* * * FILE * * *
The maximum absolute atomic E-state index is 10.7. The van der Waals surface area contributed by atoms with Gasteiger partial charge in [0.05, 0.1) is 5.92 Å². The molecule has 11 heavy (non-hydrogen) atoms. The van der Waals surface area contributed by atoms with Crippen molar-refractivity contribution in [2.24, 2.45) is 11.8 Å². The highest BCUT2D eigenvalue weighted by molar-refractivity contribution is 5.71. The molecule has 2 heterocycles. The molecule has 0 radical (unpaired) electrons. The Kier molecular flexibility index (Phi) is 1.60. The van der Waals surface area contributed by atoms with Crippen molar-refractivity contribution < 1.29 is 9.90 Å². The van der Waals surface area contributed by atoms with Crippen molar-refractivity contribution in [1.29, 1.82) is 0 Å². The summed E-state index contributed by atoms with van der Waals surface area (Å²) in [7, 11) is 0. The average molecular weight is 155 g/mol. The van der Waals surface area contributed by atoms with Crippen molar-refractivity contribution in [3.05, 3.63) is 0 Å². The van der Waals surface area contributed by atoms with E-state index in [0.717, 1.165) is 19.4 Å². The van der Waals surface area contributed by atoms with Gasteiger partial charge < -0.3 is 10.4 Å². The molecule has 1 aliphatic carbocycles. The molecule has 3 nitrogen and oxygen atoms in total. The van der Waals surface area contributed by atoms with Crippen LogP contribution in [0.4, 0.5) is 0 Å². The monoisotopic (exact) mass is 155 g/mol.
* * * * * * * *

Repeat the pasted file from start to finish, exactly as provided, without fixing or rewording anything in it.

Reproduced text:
The maximum absolute atomic E-state index is 10.7. The van der Waals surface area contributed by atoms with Gasteiger partial charge in [0.05, 0.1) is 5.92 Å². The molecule has 11 heavy (non-hydrogen) atoms. The van der Waals surface area contributed by atoms with Crippen molar-refractivity contribution in [2.24, 2.45) is 11.8 Å². The highest BCUT2D eigenvalue weighted by molar-refractivity contribution is 5.71. The molecule has 2 heterocycles. The molecule has 0 radical (unpaired) electrons. The Kier molecular flexibility index (Phi) is 1.60. The van der Waals surface area contributed by atoms with Crippen molar-refractivity contribution < 1.29 is 9.90 Å². The van der Waals surface area contributed by atoms with Crippen molar-refractivity contribution in [1.29, 1.82) is 0 Å². The summed E-state index contributed by atoms with van der Waals surface area (Å²) in [7, 11) is 0. The average molecular weight is 155 g/mol. The van der Waals surface area contributed by atoms with Crippen molar-refractivity contribution in [3.05, 3.63) is 0 Å². The van der Waals surface area contributed by atoms with E-state index in [0.717, 1.165) is 19.4 Å². The van der Waals surface area contributed by atoms with Gasteiger partial charge < -0.3 is 10.4 Å². The molecule has 1 aliphatic carbocycles. The molecule has 3 nitrogen and oxygen atoms in total. The van der Waals surface area contributed by atoms with Crippen LogP contribution in [0.4, 0.5) is 0 Å². The monoisotopic (exact) mass is 155 g/mol.